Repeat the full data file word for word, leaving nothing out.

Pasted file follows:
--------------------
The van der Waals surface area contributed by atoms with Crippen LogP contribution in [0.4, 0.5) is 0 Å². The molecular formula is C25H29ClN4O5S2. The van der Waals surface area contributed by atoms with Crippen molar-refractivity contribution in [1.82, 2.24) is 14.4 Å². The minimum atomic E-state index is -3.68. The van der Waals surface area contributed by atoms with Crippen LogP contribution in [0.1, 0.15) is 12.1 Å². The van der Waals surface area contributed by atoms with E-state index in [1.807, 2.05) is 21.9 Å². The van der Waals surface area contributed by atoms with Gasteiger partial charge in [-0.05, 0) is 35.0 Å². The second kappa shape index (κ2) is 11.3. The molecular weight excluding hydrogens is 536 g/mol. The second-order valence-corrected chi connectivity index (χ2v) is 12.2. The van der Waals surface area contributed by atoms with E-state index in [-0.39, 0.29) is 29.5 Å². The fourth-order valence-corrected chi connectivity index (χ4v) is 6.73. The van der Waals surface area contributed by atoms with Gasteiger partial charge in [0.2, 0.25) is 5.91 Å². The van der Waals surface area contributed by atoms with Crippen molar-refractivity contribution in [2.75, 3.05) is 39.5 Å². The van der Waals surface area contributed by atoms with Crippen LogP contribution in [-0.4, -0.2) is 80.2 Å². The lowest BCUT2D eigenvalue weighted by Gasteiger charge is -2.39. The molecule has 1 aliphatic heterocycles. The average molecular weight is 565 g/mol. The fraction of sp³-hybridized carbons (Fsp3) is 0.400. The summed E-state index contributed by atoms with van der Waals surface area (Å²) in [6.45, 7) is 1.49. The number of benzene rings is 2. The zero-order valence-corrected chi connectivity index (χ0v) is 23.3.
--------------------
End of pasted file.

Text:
The van der Waals surface area contributed by atoms with Crippen LogP contribution in [0.4, 0.5) is 0 Å². The molecular formula is C25H29ClN4O5S2. The van der Waals surface area contributed by atoms with Crippen molar-refractivity contribution in [1.82, 2.24) is 14.4 Å². The minimum atomic E-state index is -3.68. The van der Waals surface area contributed by atoms with Crippen LogP contribution in [0.1, 0.15) is 12.1 Å². The van der Waals surface area contributed by atoms with E-state index in [1.807, 2.05) is 21.9 Å². The van der Waals surface area contributed by atoms with Gasteiger partial charge in [-0.05, 0) is 35.0 Å². The second kappa shape index (κ2) is 11.3. The molecular weight excluding hydrogens is 536 g/mol. The second-order valence-corrected chi connectivity index (χ2v) is 12.2. The van der Waals surface area contributed by atoms with E-state index in [-0.39, 0.29) is 29.5 Å². The fourth-order valence-corrected chi connectivity index (χ4v) is 6.73. The van der Waals surface area contributed by atoms with Gasteiger partial charge in [0.2, 0.25) is 5.91 Å². The van der Waals surface area contributed by atoms with Crippen molar-refractivity contribution in [2.75, 3.05) is 39.5 Å². The van der Waals surface area contributed by atoms with Crippen LogP contribution in [-0.4, -0.2) is 80.2 Å². The lowest BCUT2D eigenvalue weighted by Gasteiger charge is -2.39. The molecule has 1 aliphatic heterocycles. The average molecular weight is 565 g/mol. The fraction of sp³-hybridized carbons (Fsp3) is 0.400. The summed E-state index contributed by atoms with van der Waals surface area (Å²) in [6.45, 7) is 1.49. The number of benzene rings is 2. The zero-order valence-corrected chi connectivity index (χ0v) is 23.3.